detail from abstract by Zahrah ReshRegulators are charged with ensuring that manufactured products, from aircraft and nuclear power stations to cosmetics and vaccines, are safe.  The general public seeks certainty that these devices and the materials and chemicals they are made from will not harm them or the environment.  Technologists that design and manufacture these products know that absolute certainty is unattainable and near-certainty in unaffordable.  Hence, they attempt to deliver the service or product that society desires while ensuring that the risks are As Low As Reasonably Practical (ALARP).  The role of regulators is to independently assess the risks, make a judgment on their acceptability and thus decide whether the operation of a power station or distribution of a vaccine can go ahead.  These are difficult decisions with huge potential consequences – just think of the more than three hundred people killed in the two crashes of Boeing 737 Max airplanes or the 10,000 or so people affected by birth defects caused by the drug thalidomide.  Evidence presented to support applications for regulatory approval is largely based on physical tests, for example fatigue tests on an aircraft structure or toxicological tests using animals.  In some cases the physical tests might not be entirely representative of the real-life situation which can make it difficult to make decisions using the data, for instance a ground test on an airplane is not the same as a flight test and in many respects the animals used in toxicity testing are physiologically different to humans.  In addition, physical tests are expensive and time-consuming which both drives up the costs of seeking regulatory approval and slows down the translation of new innovative products to the market.  The almost ubiquitous use of computer-based simulations to support the research, development and design of manufactured products inevitably leads to their use in supporting regulatory applications.  This creates challenges for regulators who must judge the trustworthiness of predictions from these simulations.  [see ‘Fake facts & untrustworthy predictions‘ on December 4th, 2019]. It is standard practice for modellers to demonstrate the validity of their models; however, validation does not automatically lead to acceptance of predictions by decision-makers.  Acceptance is more closely related to scientific credibility.  I have been working across a number of disciplines on the scientific credibility of models including in engineering where multi-physics phenomena are important, such as hypersonic flight and fusion energy [see ‘Thought leadership in fusion energy‘ on October 9th, 2019], and in computational biology and toxicology [see ‘Hierarchical modelling in engineering and biology‘ on March 14th, 2018]. Working together with my collaborators in these disciplines, we have developed a common set of factors which underpin scientific credibility that are based on principles drawn from the literature on the philosophy of science and are designed to be both discipline-independent and method-agnostic [Patterson & Whelan, 2019; Patterson et al, 2021]. We hope that our cross-disciplinary approach will break down the subject-silos that have become established as different scientific communities have developed their own frameworks for validating models.  As mentioned above, the process of validation tends to be undertaken by model developers and, in some sense, belongs to them; whereas, credibility is not exclusive to the developer but is a trust that needs to be shared with a decision-maker who seeks to use the predictions to inform their decision [see ‘Credibility is in the eye of the beholder‘ on April 20th, 2016].  Trust requires a common knowledge base and understanding that is usually built through interactions.  We hope the credibility factors will provide a framework for these interactions as well as a structure for building a portfolio of evidence that demonstrates the reliability of a model.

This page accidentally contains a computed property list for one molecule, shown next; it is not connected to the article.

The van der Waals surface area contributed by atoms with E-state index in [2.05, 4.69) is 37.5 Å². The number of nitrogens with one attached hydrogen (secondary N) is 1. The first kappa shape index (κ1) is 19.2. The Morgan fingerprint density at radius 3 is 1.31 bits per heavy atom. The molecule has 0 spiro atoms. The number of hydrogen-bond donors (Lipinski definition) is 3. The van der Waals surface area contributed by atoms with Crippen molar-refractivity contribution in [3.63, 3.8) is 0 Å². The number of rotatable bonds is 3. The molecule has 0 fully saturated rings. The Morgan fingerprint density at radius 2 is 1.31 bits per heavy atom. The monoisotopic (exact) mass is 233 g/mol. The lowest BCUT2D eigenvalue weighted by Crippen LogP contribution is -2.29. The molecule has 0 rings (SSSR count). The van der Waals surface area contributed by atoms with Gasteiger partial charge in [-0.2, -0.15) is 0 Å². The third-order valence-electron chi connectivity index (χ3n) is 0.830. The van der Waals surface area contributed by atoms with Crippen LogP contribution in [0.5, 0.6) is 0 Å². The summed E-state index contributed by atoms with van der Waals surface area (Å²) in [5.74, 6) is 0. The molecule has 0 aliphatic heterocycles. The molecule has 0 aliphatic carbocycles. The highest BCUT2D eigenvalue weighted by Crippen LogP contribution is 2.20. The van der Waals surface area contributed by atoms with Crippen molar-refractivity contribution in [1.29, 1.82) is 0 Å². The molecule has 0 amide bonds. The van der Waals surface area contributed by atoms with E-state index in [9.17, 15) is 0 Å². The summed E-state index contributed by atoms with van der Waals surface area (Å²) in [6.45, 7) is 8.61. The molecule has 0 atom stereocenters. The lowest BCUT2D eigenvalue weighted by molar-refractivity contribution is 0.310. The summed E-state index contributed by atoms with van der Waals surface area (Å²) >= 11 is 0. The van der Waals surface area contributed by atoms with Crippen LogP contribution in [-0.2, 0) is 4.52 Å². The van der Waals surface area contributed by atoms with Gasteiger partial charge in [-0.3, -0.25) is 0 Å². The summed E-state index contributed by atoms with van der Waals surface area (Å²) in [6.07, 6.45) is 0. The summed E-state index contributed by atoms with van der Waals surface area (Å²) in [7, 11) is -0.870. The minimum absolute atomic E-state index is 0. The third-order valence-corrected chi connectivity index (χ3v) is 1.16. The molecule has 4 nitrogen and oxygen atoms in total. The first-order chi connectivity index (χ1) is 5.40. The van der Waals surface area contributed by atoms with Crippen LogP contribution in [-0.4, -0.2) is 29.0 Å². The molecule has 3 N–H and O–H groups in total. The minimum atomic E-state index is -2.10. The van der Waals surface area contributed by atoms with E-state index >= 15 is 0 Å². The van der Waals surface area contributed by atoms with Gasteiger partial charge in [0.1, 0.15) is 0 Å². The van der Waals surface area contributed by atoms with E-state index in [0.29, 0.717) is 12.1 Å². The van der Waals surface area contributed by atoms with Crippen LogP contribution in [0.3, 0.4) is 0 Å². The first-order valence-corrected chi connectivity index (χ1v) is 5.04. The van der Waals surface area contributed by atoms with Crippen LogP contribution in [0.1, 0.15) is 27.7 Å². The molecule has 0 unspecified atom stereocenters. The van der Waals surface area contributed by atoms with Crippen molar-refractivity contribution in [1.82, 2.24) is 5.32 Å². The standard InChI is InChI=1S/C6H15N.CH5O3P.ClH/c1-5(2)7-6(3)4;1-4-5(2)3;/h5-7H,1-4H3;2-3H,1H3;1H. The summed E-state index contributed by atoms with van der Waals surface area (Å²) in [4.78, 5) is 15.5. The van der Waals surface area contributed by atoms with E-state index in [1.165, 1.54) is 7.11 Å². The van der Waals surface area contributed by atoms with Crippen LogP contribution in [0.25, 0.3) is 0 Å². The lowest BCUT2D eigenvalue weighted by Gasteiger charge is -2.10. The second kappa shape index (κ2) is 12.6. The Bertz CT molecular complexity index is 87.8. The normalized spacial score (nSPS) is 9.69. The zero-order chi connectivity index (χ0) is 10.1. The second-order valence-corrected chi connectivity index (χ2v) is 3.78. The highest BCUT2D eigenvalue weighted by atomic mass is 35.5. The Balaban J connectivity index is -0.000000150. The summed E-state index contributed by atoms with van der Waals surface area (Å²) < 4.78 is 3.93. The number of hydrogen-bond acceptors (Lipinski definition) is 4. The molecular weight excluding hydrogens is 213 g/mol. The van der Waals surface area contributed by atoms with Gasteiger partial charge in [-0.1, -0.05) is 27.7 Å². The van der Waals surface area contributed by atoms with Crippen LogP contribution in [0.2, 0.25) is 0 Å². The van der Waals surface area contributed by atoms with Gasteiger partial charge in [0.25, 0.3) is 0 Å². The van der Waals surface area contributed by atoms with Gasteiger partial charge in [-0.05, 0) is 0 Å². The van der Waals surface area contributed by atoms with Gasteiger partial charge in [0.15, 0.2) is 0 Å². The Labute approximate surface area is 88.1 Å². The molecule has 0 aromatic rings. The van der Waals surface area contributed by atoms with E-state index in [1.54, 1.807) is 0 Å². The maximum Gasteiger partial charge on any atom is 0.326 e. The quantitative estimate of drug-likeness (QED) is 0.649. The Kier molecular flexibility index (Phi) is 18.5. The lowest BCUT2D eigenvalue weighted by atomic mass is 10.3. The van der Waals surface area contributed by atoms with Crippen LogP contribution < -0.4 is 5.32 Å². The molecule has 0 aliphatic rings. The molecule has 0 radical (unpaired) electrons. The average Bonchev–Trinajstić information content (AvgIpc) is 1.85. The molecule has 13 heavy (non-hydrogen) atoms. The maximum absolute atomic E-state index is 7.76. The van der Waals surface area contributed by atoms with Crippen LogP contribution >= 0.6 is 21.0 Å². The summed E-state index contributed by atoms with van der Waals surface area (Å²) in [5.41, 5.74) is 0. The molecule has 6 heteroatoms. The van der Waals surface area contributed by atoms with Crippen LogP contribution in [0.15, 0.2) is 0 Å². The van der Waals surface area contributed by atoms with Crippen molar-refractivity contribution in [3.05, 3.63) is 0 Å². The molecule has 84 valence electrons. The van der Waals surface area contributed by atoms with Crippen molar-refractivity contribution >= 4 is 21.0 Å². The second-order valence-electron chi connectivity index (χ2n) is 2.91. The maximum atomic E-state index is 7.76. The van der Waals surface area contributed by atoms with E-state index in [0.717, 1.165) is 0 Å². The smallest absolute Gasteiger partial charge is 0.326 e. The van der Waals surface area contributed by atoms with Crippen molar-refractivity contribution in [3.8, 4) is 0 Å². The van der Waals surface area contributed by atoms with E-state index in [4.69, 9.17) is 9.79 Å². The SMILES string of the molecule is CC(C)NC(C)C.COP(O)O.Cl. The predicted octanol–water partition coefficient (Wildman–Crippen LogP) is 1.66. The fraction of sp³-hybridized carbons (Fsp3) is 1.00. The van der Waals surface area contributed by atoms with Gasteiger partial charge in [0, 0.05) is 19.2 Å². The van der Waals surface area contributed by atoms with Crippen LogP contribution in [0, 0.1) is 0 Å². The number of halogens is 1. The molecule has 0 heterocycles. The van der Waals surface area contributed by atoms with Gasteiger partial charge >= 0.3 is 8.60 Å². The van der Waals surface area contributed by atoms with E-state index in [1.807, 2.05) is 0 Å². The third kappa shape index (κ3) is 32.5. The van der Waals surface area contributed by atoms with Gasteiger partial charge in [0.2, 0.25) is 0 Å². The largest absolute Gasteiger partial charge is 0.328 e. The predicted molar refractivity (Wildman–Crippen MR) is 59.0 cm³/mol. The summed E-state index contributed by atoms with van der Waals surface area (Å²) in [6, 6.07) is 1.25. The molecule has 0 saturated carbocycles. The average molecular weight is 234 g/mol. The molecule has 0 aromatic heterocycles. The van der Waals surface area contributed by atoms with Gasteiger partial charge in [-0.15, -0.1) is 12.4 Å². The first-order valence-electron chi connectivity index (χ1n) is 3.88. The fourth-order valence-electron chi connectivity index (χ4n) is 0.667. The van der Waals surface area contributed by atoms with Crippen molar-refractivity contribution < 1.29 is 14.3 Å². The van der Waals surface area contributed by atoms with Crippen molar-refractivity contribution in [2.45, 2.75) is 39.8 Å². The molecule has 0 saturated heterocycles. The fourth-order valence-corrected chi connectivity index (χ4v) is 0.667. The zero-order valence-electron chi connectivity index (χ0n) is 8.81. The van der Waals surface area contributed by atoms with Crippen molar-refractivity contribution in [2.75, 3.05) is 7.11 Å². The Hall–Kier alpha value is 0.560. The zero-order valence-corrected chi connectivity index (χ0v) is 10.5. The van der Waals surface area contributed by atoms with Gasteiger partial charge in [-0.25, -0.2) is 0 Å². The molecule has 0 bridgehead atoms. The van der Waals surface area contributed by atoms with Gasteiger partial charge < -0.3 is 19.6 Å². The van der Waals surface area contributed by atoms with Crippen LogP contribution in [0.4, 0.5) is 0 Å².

References: